The Social Life of Data symposium


We held our first research symposium on 28 April 2017. Sixteen papers were presented by our members, with sessions chaired by the co-leaders of the DD&SC, Professors Deborah Lupton, Deb Verhoeven and Sarah Pink.


Panel 1

9:30 Data-driven governance and resistance: the case of speed enforcement, Gavin J.D. Smith (ANU) & Pat O’Malley (ANU)

9:50 Big Data and the Visuality of Justice, Janet Chan (UNSW)

10:10 The politics of data storage in Singapore, Tanya Notley (UWS)

10:30 The Social Life of Performance Data: of audit trails and governing professionals, Paul Henman (UQ)

10:50 Panel Q & A

11:10 – 11:25 Morning Break

Panel 2

11:30 Locating responsibility for data, Lyria Bennett Moses (UNSW)

11:50 More than Social: The Social Life of Data and its more-than-human counterparts, Larissa Hjorth (RMIT), Ingrid Richardson (Murdoch University) and Yolande Strengers (RMIT)

12:10 Ethics, evidence and the smartphone in a digital world: challenges and solutions for managing data lifespan and access, Adrian G. Dyer, Jair E. Garcia, Detlef Rohr, Edgar Gomez Cruz, Marta Poblet Balcell (RMIT)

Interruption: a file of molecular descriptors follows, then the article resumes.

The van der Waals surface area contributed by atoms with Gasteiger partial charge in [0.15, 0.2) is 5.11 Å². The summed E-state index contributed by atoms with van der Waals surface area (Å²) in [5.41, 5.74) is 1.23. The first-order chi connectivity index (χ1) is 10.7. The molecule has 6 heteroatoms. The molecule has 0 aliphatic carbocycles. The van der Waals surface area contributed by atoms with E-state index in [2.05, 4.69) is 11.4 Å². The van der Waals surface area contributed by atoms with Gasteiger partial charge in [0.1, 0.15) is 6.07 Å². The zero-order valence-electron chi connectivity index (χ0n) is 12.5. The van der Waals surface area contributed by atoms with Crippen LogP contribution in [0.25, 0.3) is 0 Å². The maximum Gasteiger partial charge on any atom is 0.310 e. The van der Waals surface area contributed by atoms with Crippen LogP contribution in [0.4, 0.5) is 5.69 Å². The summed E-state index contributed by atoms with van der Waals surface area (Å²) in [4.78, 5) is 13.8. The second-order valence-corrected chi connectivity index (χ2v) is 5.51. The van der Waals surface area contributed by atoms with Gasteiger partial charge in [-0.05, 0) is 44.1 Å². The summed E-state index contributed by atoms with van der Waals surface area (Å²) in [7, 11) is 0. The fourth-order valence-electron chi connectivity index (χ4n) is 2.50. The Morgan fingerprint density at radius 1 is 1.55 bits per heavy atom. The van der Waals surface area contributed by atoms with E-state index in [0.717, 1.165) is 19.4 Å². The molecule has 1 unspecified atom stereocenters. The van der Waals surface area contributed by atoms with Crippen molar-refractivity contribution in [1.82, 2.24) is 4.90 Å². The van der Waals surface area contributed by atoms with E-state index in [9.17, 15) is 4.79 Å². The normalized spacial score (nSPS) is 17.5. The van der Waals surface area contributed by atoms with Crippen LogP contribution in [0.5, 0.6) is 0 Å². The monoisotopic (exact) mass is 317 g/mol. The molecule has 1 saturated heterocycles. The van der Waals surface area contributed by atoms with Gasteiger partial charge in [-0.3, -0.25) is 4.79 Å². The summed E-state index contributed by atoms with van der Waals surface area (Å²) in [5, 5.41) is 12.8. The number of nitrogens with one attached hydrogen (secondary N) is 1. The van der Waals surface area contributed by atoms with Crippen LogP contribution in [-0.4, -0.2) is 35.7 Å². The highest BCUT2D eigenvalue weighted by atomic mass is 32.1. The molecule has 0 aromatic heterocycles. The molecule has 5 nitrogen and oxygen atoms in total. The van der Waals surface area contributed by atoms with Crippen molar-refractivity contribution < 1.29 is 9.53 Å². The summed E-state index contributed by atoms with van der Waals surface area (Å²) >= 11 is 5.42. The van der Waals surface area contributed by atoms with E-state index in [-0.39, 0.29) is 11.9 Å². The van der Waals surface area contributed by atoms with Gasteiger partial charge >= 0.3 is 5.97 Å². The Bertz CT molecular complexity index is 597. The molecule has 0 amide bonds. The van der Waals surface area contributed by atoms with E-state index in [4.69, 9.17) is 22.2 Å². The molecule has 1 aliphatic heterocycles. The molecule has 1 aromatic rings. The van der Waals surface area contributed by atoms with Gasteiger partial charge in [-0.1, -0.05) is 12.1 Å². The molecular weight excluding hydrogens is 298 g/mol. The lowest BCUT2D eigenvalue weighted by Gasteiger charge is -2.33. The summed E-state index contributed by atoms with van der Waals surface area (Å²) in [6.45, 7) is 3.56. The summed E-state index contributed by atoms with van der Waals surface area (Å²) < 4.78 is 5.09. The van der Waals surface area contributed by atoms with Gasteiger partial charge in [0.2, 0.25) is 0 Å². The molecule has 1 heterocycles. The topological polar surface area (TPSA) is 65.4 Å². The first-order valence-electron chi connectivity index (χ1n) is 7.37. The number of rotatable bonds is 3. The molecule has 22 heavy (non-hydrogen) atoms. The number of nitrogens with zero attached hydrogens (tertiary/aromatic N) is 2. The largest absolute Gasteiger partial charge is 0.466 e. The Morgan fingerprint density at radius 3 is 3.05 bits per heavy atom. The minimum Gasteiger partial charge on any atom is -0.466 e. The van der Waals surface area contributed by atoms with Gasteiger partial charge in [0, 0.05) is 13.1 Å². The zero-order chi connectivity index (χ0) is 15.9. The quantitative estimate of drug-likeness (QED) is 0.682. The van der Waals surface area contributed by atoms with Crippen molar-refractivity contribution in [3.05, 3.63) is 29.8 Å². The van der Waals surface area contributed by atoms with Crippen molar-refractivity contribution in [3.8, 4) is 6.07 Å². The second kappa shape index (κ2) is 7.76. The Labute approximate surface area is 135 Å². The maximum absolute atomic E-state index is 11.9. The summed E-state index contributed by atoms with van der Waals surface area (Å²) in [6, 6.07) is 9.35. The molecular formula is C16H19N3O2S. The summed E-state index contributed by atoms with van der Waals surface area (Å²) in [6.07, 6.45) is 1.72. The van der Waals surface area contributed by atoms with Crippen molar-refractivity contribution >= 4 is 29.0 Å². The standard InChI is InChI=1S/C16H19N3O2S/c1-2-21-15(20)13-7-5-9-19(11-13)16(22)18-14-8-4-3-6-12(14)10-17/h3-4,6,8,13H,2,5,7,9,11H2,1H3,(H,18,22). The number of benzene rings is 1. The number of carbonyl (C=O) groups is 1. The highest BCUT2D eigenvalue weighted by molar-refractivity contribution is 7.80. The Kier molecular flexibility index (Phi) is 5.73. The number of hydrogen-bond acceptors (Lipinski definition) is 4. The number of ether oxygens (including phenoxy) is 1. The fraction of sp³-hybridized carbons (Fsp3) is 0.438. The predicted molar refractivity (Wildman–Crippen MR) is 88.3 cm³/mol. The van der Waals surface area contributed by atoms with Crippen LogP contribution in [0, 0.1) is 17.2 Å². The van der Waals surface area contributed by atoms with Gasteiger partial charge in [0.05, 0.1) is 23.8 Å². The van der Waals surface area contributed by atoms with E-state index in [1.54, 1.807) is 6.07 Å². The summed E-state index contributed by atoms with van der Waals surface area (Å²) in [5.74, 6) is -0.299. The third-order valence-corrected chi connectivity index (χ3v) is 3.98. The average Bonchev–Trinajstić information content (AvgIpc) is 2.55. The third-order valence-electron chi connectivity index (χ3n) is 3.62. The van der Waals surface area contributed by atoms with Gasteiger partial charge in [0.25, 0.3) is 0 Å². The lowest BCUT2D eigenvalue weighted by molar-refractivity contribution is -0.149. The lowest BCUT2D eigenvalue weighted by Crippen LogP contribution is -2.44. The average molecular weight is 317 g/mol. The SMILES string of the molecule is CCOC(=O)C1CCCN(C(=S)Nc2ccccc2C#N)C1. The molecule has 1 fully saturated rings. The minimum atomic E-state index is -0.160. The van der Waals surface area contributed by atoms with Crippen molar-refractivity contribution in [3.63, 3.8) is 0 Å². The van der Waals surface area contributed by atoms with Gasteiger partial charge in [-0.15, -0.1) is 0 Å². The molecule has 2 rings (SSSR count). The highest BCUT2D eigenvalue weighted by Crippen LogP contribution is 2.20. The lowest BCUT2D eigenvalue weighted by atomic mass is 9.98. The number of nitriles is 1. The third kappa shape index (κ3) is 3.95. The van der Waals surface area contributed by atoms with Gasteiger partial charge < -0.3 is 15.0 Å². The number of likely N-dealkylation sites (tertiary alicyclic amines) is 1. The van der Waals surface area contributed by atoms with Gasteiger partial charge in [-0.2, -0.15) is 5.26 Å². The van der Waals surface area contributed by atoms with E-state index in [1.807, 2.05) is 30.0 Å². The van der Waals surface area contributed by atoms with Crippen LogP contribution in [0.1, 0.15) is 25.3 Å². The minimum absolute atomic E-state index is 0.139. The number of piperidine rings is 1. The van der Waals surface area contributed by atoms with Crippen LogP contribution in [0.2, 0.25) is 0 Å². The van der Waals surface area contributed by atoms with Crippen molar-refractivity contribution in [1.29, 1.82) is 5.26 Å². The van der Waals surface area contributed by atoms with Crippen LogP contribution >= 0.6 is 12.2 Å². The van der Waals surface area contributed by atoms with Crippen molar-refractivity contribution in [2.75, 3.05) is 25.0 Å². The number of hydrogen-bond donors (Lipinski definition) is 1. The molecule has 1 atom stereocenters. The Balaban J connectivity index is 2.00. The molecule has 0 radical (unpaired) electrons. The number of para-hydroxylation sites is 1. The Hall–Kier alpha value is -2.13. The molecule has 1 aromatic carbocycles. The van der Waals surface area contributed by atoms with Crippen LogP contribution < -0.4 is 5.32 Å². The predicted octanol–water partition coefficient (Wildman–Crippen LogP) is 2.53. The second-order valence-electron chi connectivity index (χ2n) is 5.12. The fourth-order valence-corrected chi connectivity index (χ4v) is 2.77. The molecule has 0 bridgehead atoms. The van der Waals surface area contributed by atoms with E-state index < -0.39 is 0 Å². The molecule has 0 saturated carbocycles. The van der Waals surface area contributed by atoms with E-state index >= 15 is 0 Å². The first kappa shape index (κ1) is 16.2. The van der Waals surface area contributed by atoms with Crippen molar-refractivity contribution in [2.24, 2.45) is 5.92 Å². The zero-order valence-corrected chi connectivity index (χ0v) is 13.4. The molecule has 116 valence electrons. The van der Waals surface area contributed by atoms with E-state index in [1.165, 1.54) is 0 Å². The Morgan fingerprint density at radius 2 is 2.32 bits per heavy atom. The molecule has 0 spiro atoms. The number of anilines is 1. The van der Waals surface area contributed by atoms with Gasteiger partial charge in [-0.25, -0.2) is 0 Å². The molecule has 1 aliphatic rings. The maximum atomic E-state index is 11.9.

12:30 Conceptualising information fluency, Sora Park (UC)

12:50 Panel Q & A

13:10 – 13:55 Lunch Break

Panel 3

14:00 Photos should be made mandatory: risk and intimacy in social data cultures, Kath Albury (UNSW)

14:20 Vernacular Data Cultures in Mobile Dating and Hookup Apps, Jean Burgess (QUT)

14:40 Dating and Hook-up Apps and the Circumvention of Location, Rowan Wilken (RMIT)

13:00 Time to get tricky? The promises and pitfalls of data obfuscation, Neil Selwyn (MU) & Luci Pangrazio (DU)

15:20 Panel Q & A

15:40 – 15: 50 Afternoon Break

Panel 4

15:50 Shifting perspectives: Learning from or knowing with personal data? Vaike Fors (Halmstad University, Sweden)

16:10 From parents to nudges: reflections on smart authorities, Martin Berg (Malmö University, Sweden)

16:30 Data Publics: Extracting Social Value from Facebook Page Data, Anthony McCosker (SUT)

16:50 Big Data and the Future of Audience Research, Adrian Athique (UQ)

17:10 Panel Q & A

17:30 Close


Media release about our inaugural meeting


MEDIA RELEASE: October 7, 2016

Representatives from 15 Australian universities met in Melbourne on Tuesday October 4, for the inaugural meeting of the Digital Data and Society Consortium.

In addition to the consortium institutions, the meeting brought together social science, humanities, legal studies and creative arts leaders to strengthen academic and industry collaboration and explore opportunities for digital research.

The Consortium is ideally positioned to provide government, industry and other sector organizations with timely, expert advice and innovative thinking and insights on issues relating to Digital Data and Society in Australia

Researchers in the Consortium bring together world leading expertise in social, cultural, legal, security, privacy and human rights issues relating to digital data and platforms.